For those unfamiliar with the terrain, it’s a bit of a trick to find Addie’s Chapel United Methodist Church. Although it’s really just a stone’s throw from Interstate 40 in Marion, the church feels remote, hidden along a twisting road in a community of small homes and trailers nestled against steep hillsides.
But on a recent late-summer afternoon, the church’s parking lot was a bustling hub of activity. Selected as the launch site for MANNA FoodBank’s brand-new Pop-Up Markets program, nearly 70 community members gathered near a line of folding tables beside a MANNA box truck. The neighbors — a mix of races, genders and ages, from elderly folks to young parents with babies and toddlers in tow — chatted while filling shopping bags with fresh, healthy and free grocery options. The tables offered everything from oranges, zucchini and potatoes to potted herb plants and protein-rich items like soup stocks and yogurt.
Although Addie’s Chapel isn’t one of MANNA’s official partner agencies, which must meet specific requirements and go through an application process, the Pop-Up Markets program permits any organization or individual in a community of need to team up with MANNA to host food distribution events. “It allows us to work a little outside the box and collaborate with new and different partners,” says agency relations manager Amy Haynes, who is coordinating the program.
The concept struck some West Marion residents as a great opportunity. “This is the central location for our community,” says Paula Avery, who lives near the church and is the executive director of the West Marion Community Forum, a group of residents who are working to create avenues for accessing much-needed resources for their neighborhood. “[Our pastor] is really passionate about doing a food pantry, so we thought, ‘Well, we’ll do this pop-up, maybe a couple of them, and see what happens.’”
The area surrounding Addie’s Chapel lacks a food pantry, yet it’s one of many pockets of deep need that MANNA has identified through recent research within its 16-county service area. Most state and federal statistics show that an average of one in four children and one in six adults in Western North Carolina are food-insecure. But the nonprofit’s data revealed small communities where the actual numbers for children were closer to eight or nine out of 10.
And those sectors of dire need aren’t limited to remote, rural corners of WNC. Many are hiding right under the nose of Asheville’s thriving food scene — a corner of the Oakley neighborhood, parts of Swannanoa and a community outside Candler, just to name a few.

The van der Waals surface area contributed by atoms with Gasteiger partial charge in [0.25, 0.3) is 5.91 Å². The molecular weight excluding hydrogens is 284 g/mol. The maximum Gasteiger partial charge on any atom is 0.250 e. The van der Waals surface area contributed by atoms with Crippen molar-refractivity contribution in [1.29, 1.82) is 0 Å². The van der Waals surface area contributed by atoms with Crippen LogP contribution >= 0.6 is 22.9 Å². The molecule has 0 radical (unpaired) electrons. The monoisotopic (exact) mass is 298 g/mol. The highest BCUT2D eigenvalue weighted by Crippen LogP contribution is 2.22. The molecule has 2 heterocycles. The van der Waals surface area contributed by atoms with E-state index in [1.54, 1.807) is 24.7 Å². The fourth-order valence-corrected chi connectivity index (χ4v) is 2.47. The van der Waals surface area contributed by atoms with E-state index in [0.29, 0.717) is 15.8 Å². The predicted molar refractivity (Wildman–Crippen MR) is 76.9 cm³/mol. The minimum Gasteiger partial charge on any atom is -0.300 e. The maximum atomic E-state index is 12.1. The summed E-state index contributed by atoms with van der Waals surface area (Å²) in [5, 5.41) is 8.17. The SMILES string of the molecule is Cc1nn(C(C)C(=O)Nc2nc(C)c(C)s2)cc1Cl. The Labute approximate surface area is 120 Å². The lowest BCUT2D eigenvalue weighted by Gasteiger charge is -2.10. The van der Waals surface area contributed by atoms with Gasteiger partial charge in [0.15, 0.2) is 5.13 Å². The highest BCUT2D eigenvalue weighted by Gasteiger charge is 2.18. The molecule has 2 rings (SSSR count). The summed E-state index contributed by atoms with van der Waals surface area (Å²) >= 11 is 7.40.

When MANNA looked at those alarming metrics alongside a map of its partner agencies’ food pantry locations, a shocking realization dawned. “We identified communities across 16 counties where, not only do we have a food desert, but we also have a pantry desert,” says MANNA chief development officer Mary Nesbitt. “We felt, literally, a moral obligation to something about this.”
MANNA’s answer is an initiative called the Mobile Resource Center. A $170,000 gift from the Glass Foundation will fund the purchase of a new truck retrofitted with shelves and refrigeration units to create a food pantry on wheels that will be able to access underserved communities that lack their own pantries. Additionally, a portion of a recently announced grant from Blue Cross and Blue Shield of North Carolina will fund a new staff position for the planning and oversight of the Mobile Resource Center program.
Although plans for the truck are still in the works, Nesbitt says it will be designed like a mobile grocery store, with a center aisle lined with reach-in coolers and display shelves. “We won’t just have to dump out boxes on the lawn,” she says. “People will be able to walk inside and shop and select the items they want and need. Making it possible for clients to shop for their food versus handing out prepackaged boxes of food eliminates waste and is in keeping with out commitment to provide food with hope and dignity.”
The MRC will also collaborate with other agencies in the communities it visits to provide a sort of one-stop shop of services, such as emergency utilities assistance, literacy, transportation, senior services and more. “So while they’re in their neighborhood, folks can solve more than one challenge while they’re there,” says Nesbitt.
MANNA envisions running the truck four to five days per week, perhaps including Saturdays to help accommodate the hectic schedules of the working poor who often hold down multiple jobs to make ends meet. During the nine months to one year that it will take to retrofit the truck, Nesbitt says, MANNA will be using its Pop-Up Markets program to support and inform the mobile pantry effort.
“While we’re out there in those communities where we don’t have partner pantries and people don’t have access to the food they need, we will be building relationships and laying groundwork for the places we’ll be able to take our Mobile Resource Center,” Nesbitt explains.
Ultimately, the MRC and Pop-Up Markets programs are the culmination of step-by-step work MANNA’s been doing for almost five years to build capacity and increase its ability to provide fresh, healthy foods to those who need it. The overarching goal, says Nesbitt, is to address health inequities among the poor.
“The health disparities that are faced by the most vulnerable populations are astounding,” she says. “Hypertension, diabetes, people choosing to not take medication to manage their diabetes because they don’t have enough food to eat or don’t have access to the right food to manage their heart disease. We’ve made a commitment that people’s health outcomes should not be different just because they’re economically disadvantaged.”
Details about MANNA’s programming and partner agencies can be found at mannafoodbank.org. For details on hosting a MANNA Pop-Up Market, contact Amy Haynes at email@example.com.